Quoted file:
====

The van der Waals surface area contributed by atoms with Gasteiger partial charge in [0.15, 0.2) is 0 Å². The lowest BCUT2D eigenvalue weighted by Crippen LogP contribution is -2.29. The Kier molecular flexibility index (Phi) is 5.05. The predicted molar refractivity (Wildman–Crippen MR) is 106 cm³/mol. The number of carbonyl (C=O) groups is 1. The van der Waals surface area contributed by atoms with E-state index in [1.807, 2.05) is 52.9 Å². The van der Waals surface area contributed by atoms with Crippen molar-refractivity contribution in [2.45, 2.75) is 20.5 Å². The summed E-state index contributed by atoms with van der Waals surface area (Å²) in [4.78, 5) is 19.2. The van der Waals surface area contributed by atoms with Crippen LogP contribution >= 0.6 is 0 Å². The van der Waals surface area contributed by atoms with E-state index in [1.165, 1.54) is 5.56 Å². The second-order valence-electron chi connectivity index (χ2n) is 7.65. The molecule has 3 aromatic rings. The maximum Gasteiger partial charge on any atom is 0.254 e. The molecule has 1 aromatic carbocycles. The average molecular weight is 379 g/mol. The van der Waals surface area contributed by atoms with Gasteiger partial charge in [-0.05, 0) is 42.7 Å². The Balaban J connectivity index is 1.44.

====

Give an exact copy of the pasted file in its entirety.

The van der Waals surface area contributed by atoms with Gasteiger partial charge in [0.15, 0.2) is 0 Å². The lowest BCUT2D eigenvalue weighted by Crippen LogP contribution is -2.29. The Kier molecular flexibility index (Phi) is 5.05. The predicted molar refractivity (Wildman–Crippen MR) is 106 cm³/mol. The number of carbonyl (C=O) groups is 1. The van der Waals surface area contributed by atoms with E-state index in [1.807, 2.05) is 52.9 Å². The van der Waals surface area contributed by atoms with Crippen molar-refractivity contribution in [2.45, 2.75) is 20.5 Å². The summed E-state index contributed by atoms with van der Waals surface area (Å²) in [4.78, 5) is 19.2. The van der Waals surface area contributed by atoms with Crippen LogP contribution >= 0.6 is 0 Å². The van der Waals surface area contributed by atoms with E-state index in [1.165, 1.54) is 5.56 Å². The second-order valence-electron chi connectivity index (χ2n) is 7.65. The molecule has 3 aromatic rings. The maximum Gasteiger partial charge on any atom is 0.254 e. The molecule has 1 aromatic carbocycles. The average molecular weight is 379 g/mol. The van der Waals surface area contributed by atoms with Gasteiger partial charge in [-0.05, 0) is 42.7 Å². The Balaban J connectivity index is 1.44.